A thought provoking New York Times article entitled “Nigeria Tested by Rapid Rise in Population” has had the dubious effect of causing some to froth at the mouth whilst others seem to be genuinely scared about the article’s conclusions.
For me the article raised more questions than it provided answers. The scariest statement in the article for many is this: “Sub-Saharan Africa, which now accounts for 12 percent of the world’s population, will account for more than a third by 2100, by many projections”.
The conclusion drawn from the article being that at that rate of population growth Africa will struggle to find the resources to feed itself and to provide the basic necessities of life. This assumption is erroneous. The article rightly draws attention to what such a population projection could mean but over reaches by ignoring the fact that the vast majority of the world’s resources are consumed by a small minority who do not live in Africa. The United States with only a population of 350 million consumes more petreoleum products than the entire 1 billion plus population of Africa. A child born there does exponentially more harm to the planet than a child born in Sub-Saharan Africa, in the sheer amount of resources they consume and waste.
This is an interesting article but it is alarmist and fails to factor in elements such as the rather low lifespan of continental Africans which is about 50 years and the high lifespan of Western nations which averages about 80+ years. As the continent gets richer (7 out of the 10 fastest economies are African) the old model of having as many children as possible for insuarance purposes in old age will eventually give way, just as it has done in Western industrialized countries to a system where fewer “quality” and better educated are had. This is demonstrated in in Kenya, Ghana and Ethiopia where birthrates have edged down to about four children per woman.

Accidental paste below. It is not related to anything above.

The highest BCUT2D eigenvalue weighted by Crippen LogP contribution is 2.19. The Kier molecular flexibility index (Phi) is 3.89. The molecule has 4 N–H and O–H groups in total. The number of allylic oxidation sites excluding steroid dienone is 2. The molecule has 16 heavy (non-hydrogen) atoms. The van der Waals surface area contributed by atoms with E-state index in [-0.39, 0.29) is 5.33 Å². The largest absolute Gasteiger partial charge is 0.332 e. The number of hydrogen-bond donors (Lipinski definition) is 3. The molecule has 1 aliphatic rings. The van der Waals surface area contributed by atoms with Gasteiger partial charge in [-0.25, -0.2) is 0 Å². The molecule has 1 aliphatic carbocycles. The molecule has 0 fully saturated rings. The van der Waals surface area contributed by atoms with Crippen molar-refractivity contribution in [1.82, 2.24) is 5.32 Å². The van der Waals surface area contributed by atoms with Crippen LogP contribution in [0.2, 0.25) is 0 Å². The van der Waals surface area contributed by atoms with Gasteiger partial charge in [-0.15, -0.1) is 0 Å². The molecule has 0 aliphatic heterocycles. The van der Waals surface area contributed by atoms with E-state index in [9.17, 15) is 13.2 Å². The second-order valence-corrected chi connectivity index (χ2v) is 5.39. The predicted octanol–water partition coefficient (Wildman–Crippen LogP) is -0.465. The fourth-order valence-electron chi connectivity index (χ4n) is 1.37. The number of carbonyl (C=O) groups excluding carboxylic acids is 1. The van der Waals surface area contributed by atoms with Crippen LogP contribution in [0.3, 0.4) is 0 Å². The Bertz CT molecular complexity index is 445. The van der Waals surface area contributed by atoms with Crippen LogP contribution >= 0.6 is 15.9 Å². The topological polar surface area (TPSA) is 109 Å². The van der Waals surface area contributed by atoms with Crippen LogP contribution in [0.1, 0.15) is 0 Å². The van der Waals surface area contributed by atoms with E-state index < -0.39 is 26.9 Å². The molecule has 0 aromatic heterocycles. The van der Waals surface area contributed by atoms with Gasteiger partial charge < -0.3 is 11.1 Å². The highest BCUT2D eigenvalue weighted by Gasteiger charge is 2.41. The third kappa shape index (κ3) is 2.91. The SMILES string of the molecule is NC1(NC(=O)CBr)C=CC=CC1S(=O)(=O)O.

What do you think? Will the growing population of Africa be so high that the countries will no longer be able to feed themselves or is the growing population a recipe for economic growth and prosperity?
An excerpt of the NYTArticle is below:
“Sub-Saharan Africa, which now accounts for 12 percent of the world’s population, will account for more than a third by 2100, by many projections.
At his concrete home in the town of Ipetumodu, Abel Olaniyi, 35, a laborer, said he has four children and wants two more. “The number you have depends on your strength and capacity,” he said, his wife sitting silently by his side.
Large families signal prosperity and importance in African cultures; some cultures let women attend village meetings only after they have had their 11th child. And a history of high infant mortality, since improved thanks to interventions like vaccination, makes families reluctant to have fewer children.
Muriana Taiwo, 45, explained that it was “God’s will” for him to have 12 children by his three wives, calling each child a “blessing” because so many of his own siblings had died.
Dr. Eloundou-Enyegue worries that Africa’s modestly declining birthrates reflect relatively rich, educated people reducing to invest in raising “quality” children, while poor people continue to have many offspring, strengthening divisions between haves and have-nots. “When you have a system with a large degree of corruption and inequality, it’s hard not to be playing the lottery because it increases the chances that one child will succeed,” he said.
In Nigeria’s desperately poor neighbor, Niger, women have on average more than seven children, and men consider their ideal to be more than 12. But with land divided among so many sons, the size of a typical family plot has fallen by more than a third since 2005, meaning there is little long-term hope for feeding children, said Amadou Sayo, of the aid group CARE.